In the third (maturity) stage, it is important for the company to increase its market share because it is associated with profitability and thus the company can increase sales relative to its competitors. Increasing market share or simply the customer subscriber base normally results into economies of scale which is associated with developing a cost advantage. It becomes cheaper for the company to operate on higher volumes. When an industry is stagnating, the firm can still grow its sale by increasing market share through promotions and cost reduction on the product. Stability and large market share also improves the company’s image through its dominant brand i.e. the product whose consumption is growing.With a large market share, the company has an advantage in negotiation with suppliers and its distribution channels (Alexander 17).
No clear boundary exists between product life cycle, and the discipline of product life cycle management. However, we can draw a strong clear relationship between the two items based on their applicability. The burdens of managing the challenges and responsibilities of marketing activities of a product/service as its customers’ response evolves through these phases is shouldered by the Brand Managers and marketing managers of companies. These are the two leaders in any firm that launches new product/service which they intend to ‘hit’ the market and stay in the consumers’ budget list.To realize this, they should be conversant enough with the different attributes that a product is required to exhibit in each stage in order to comfortably manage the product over the entire cycle (Hiam & Schewe 372).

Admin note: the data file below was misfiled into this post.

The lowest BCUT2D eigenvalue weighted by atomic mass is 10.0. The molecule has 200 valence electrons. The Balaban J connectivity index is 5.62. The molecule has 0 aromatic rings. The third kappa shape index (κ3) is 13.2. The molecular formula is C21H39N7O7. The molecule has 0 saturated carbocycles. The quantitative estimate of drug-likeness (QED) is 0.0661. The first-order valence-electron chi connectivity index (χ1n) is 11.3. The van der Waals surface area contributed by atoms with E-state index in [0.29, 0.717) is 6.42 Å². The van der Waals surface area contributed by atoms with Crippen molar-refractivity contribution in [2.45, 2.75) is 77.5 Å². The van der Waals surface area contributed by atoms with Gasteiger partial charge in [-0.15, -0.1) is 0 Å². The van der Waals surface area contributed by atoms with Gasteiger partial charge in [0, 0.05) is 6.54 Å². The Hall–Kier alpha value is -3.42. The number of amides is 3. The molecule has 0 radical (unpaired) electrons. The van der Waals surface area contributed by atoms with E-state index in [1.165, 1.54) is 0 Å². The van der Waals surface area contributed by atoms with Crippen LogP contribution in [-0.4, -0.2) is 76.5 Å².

Depending on the nature of the product, certain phases may ultimately culminate into crises if the challenges arising fail to meet adequate response from the firm. Nonetheless, a product life cycle expert must be able to generate a positive attitude in the market in relation to the product introduced so that the product can sell itself. This also calls for the firm’s culture to be positive enough to exude symbol of quality that can further promote the product.
Gorchels, Linda. The Product Managers handbook: The complete Management Resource 2nd ed. Illinois, USA. 2007, web.
Midgley, David. Innovation and new product marketing. London: Redwood Burn 1977, web.
Schewe, Charles & Alexander Hiam. The Portable MBA in Marketing, (The portable MBA Series) 2nd Edition. Canada. John Willey & Sons. 1998, web